[F.U.C.K. is an e-zine that I started on January 24, 1993 and ended on January 24, 2000. One concept is that articles should be timeless if possible, so they were not released with dates. As such, the date on this blog is not exact but I will try to use a date as close as possible.]
As you now see, this file breaks the tradition of the ‘Looking Back’ series. From what I can tell people aren’t using these files for the intended reason to get a quick idea of what the files are about. Since most files are pretty short I think people can start to read it and determine if they want to continue.
You will now notice there is an updated FAQ with version number. I have also released a new version of the FUCK Distribution application.
Many thanks goes out to the sysops and admins who are helping to distribute these files. In the past few months alone several BBS sysops have mailed in applications and have become distribution sites for the zine. Thanks goes out to the admins running FTP sites or Web sites with these files. If you help distribute and your name/site is not on this list, please mail me so I know. If you are interested in putting them up and need help, mail me.
Thanks goes to Voyager for running a new site and allowing me to set my web pages up on a new server (a real web server kids!).
While you are there check out the other users pages as well as the intro page (leave off the /users/disorder part). If you would like to mail suggestions or comments, send them to firstname.lastname@example.org or email@example.com and I will usually reply within 24 hours.
Over three years now. Not bad for the on-line magazine world. Every day I read the newsgroups I see a new zine here or someone trying to start one up and asking for submissions. Why can’t people write for existing zines? I know that variety is a good thing but starting a new zine and letting it die within a few issues will only bury your writings along with countless others out there. If you wish to write, and work on a zine, just make sure you are committed and willing to follow through. If there is any doubt in your mind that you will not be able to keep it up, write for another zine.
I have written for several other zines over the years and will continue to write for others. If something I write is not geared for this zine, then I submit it to another zine. The same variety that it appears I am speaking against is what I actually encourage. Variety doesn’t have to be brought forth in the form of different and new zines. It can be brought forth in a wider variety in the existing zines.
Reminder: If you would like to receive new files as they are released, mail me at firstname.lastname@example.org and ask to be put on the list.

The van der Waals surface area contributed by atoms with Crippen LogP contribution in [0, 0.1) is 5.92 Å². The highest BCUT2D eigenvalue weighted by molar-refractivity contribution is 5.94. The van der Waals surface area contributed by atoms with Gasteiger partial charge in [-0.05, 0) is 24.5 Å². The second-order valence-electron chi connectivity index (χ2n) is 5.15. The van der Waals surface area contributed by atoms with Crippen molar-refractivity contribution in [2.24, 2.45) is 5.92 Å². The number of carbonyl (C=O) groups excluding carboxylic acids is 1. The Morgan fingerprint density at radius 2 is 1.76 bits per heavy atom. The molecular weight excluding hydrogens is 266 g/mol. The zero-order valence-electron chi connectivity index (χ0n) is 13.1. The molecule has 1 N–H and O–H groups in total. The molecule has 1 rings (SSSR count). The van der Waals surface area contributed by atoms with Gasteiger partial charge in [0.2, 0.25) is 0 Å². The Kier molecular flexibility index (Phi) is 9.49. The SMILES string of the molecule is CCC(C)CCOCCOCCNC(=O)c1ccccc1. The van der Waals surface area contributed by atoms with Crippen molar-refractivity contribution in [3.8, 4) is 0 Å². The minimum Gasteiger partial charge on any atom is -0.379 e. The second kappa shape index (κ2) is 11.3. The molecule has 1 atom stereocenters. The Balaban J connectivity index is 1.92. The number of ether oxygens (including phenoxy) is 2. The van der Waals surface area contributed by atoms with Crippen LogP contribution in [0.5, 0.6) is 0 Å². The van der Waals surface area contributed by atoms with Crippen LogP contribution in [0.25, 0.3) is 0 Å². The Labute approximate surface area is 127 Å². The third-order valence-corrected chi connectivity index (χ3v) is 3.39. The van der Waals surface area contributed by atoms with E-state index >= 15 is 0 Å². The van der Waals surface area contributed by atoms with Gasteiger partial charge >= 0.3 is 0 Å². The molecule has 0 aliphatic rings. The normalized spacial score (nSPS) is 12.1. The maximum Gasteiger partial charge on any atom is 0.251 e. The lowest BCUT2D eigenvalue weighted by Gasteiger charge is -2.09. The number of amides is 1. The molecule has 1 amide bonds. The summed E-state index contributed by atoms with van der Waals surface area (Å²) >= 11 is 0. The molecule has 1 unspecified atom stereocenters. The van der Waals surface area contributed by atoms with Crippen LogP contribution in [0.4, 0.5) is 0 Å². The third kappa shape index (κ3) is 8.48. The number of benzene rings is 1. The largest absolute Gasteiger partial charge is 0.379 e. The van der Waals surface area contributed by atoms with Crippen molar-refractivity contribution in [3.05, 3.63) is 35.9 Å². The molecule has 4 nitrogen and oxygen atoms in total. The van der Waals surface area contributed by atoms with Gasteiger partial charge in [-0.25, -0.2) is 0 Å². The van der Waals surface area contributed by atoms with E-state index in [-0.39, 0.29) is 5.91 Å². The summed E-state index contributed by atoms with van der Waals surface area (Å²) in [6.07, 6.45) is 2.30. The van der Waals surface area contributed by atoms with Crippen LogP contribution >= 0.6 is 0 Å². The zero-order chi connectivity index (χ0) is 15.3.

Without further ado… this was submitted by Demonika a few weeks back. Since it does a very good job detailing some issues I would have covered, here it is.
The recent actions of our Senators and House Representatives will soon make this file illegal to distribute on the Internet. Not only is the title “indecent”, but its contents are also legally indecent as well. Within these files you will find discussions of a controversial nature, often peppered with so-called inappropriate language. I find it difficult to place these files in the same category as porn or erotic text, but this is exactly what happens when our government defines laws in ambiguous language. What exactly is indecent? Is this file indecent? Are any of the former F.U.C.K. files indecent? (oops, did I just break the law?)
Consider the following: These files will be effectively outlawed merely because of the title and some questionable language contained within them. The sad thing about the recent events is the loss of the content to the Internet. Many of these files are thought-provoking, well-written, and excellent outlets for the thoughts of young people everywhere. If you read past the title, and pay attention to the content, many of the same Senators and Representatives would be less concerned about the “bleak future” of our country. Some might even agree with the opinions of the authors, and be surprised that some of them have not even attended college yet. Some of these authors have written files of a quality that they would never consider maintaining for their high-school or college. They do it because they like the zine, and they like to express themselves. But the language of the CDA bill has effectively banned this outlet for creative thought and the exploration of new ideas. So, along with Playboy and Penthouse WWW sites, this zine will be on the wrong side of the law, undeservedly so.
When I think of the Internet I think of a bookstore. Anyone of any age can enter a Barnes n’ Noble and find a book called Fuck on the shelf. It is a book devoted to the history of this four-letter word, the usage of it, and it’s prominence in society. If you are offended by this book, you ignore it. You don’t buy it. If your child sees it and wants to know more about it, you set limits according to your own values and principles. But nothing stops this child from picking up the book and examining it if s/he really wants to. Simple. The Internet is the same way. You’re looking around some ftp sites and you find a group of files called fuck files. Do you get them? Are you forced to read them? No. You can choose to ignore them if you like. It’s the same with pornography. You know that if you web over to http://www.playboy.com/ you might see some nudity. If this offends you, you don’t go there. No one forces you to look at it. Now, if your child goes to that site, it is up to YOU, as a parent, to set limits. It can be done. It is not the US government’s responsibility to do so.
Something to think about in the upcoming months. Keep track of upcoming legislation and court rulings. If you are reading this, then they affect you.